Virtual reality is no longer just for entertainment purposes. It can now be used for therapeutic reasons as well.
This post outlines how you can use virtual reality to manage pain and provide relief for various conditions.
What Is Virtual Reality?
Virtual reality (VR) is a computer-generated simulation of an environment that allows you to interact with it realistically.
You can do this using a headset and controllers that track your movements, or it can be as simple as looking at a 360-degree video on your phone.
Virtual Reality and Exposure Therapy
VR can provide exposure therapy for conditions like phobias and PTSD, help manage pain, and even improve physical rehabilitation after an injury.
Exposure therapy is a type of behavioral treatment that involves gradually exposing a person to the thing they are afraid of or to environments that help them deal with pain—in this case, virtually.
This strategy can help desensitize them to their fear and make it less intense. For example, someone with a fear of heights could slowly work their way up to standing on a virtual ledge by starting with something less intense, like looking down from a second-story window.
Another main way that VR is being used for therapeutic purposes is to manage chronic pain. Chronic pain is defined as pain that lasts for more than three months. It can be caused by a variety of conditions, including arthritis, fibromyalgia, endometriosis, and migraines.
VR therapy is also being used in physical rehabilitation. It can be used to help people relearn movement after an injury, stroke, or other neurological condition. For example, a person with paralysis could use VR to practice walking or climbing stairs. In fact, some rehabilitation centers are using VR to provide a safe environment for patients to practice these movements without the risk of falling.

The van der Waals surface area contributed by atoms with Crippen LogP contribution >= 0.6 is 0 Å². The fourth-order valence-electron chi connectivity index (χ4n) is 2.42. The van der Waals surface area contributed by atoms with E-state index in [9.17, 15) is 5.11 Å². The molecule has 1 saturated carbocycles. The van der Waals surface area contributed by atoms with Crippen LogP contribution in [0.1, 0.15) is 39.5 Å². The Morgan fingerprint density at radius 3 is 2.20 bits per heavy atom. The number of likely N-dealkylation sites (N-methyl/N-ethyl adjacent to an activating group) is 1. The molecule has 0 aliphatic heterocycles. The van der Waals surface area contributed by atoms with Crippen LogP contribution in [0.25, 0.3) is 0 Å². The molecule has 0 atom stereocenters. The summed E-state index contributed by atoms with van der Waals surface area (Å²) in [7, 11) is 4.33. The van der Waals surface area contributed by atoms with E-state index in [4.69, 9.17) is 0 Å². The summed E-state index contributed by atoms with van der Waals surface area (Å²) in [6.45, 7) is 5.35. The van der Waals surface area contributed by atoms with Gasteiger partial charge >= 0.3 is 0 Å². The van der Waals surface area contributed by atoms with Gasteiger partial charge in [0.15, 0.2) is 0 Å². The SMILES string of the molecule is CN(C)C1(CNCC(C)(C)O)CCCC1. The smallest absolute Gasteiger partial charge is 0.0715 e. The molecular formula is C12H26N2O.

What Makes VR Effective at Managing Pain?
There are many different ways that virtual reality helps you manage pain. One way is by providing a distraction from the pain. It immerses you in a virtual environment that is stimulating and engaging. VR also provides relaxation by exposing you to calming virtual environments, such as a beach or forest. This way, you can take a break from the pain and relax your mind and body.
If you are interested in using VR to manage your pain, there are a few things you should keep in mind. First, VR is not a replacement for medication or other treatments. It should be used in addition to other treatments. Second, VR is not a cure for pain. It can help manage the pain and make it more tolerable, but it will not eliminate the pain completely.
Some people may not be able to tolerate the virtual environment or may not find it helpful. So if you are interested in using at-home therapeutic Virtual Reality to manage your pain, talk to your doctor to see if it is right for you.